About one in six couples experience difficulty in achieving conception at some stage during their reproductive years. Infertility is common, and most people will not find it hard to remember friends, relatives and/or other acquaintances with such problems.
For conception to be possible
- Adequate numbers of good quality spermatozoa must be produced in the testes and delivered to the vagina at the right time in a woman’s menstrual (ovarian) cycle.
- Conditions must be favorable enough to these spermatozoa to ascend the female genital tract and arrive at the site of fertilization in the fallopian tube.
- They should be functionally adequate for the task of breaking through the cells that surround the oocytes to enable one of them to fertilize the oocytes.
- The fertilized egg should develop normally and implant successfully when it arrives at the uterine cavity as an embryo
Difficulty in conception will be experienced if any factor prevents the successful completion of these events.
It is estimated that 80 out of 100 couples are able to achieve pregnancy within one year of having regular sexual intercourse without contraceptives. Ten more couples will get pregnant in the second year while the remaining 10 couples are not able to do so within that time frame and are said to be infertile. However, some of these infertile couples may still achieve pregnancies without any assistance in the third or subsequent years of trying. The remaining couples (usually- 5-8 %) rarely achieve conception unless some form of treatment is provided.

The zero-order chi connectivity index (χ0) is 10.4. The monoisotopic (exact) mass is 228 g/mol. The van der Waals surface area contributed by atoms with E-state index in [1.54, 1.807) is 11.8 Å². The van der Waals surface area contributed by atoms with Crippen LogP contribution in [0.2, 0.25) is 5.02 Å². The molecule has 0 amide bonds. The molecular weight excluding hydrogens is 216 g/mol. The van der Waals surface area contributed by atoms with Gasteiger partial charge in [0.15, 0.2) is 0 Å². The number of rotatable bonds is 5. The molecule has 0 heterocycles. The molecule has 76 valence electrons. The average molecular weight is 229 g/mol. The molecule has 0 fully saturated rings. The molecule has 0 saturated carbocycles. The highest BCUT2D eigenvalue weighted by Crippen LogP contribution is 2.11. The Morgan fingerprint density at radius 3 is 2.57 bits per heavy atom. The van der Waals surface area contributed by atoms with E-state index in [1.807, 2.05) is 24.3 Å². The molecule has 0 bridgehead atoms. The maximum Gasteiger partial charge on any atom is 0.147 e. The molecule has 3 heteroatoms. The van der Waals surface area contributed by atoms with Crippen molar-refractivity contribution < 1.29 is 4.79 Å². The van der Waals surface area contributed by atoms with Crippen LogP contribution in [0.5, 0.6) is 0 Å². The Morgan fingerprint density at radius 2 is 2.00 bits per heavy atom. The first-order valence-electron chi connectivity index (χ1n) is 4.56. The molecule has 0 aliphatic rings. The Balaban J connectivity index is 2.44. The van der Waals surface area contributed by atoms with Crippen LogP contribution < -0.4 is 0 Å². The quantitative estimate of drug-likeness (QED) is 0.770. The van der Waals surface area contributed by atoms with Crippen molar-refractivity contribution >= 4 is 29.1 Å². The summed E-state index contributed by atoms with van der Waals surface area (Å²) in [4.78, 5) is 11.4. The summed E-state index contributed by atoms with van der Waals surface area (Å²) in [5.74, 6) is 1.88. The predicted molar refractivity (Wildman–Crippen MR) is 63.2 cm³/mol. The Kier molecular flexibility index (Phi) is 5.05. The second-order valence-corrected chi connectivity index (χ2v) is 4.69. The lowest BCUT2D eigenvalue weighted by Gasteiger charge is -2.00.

Infertility is defined as an inability to achieve pregnancy within one year of having regular unprotected intercourse. There are about 60-80 million infertile couples world-wide.
The male partner is solely responsible in 30% of infertility cases while the female partner is responsible for another 30%. Both are responsible for the remaining 20% of cases.
Steady progress has been made in recent decades in the treatment of infertility. Treatment could be by the administration of medication or performing surgery or a combination of both. Couples in whom these treatments are unsuccessful or are not suitable can have assisted conception treatment; several millions babies have now been delivered world-wide following the birth of the first so-called ‘test-tube’ baby in 1978. Infertility is associated with psychological upheaval and perpetual mental anguish. Furthermore, infertility treatments impose physical, social, financial and mental stress on the couple. The stress is worse with the assisted reproduction technologies and success is not guaranteed in the first or any specific cycle of treatment, knowledge and information are the best tools with which infertile couples can tackle their problems and obtain the best possible treatment for themselves. They need to know about their bodies and how conception takes place. They also need to know when, how and where to seek assistance for their continued inability to conceive. They should be aware of the various available treatment modalities.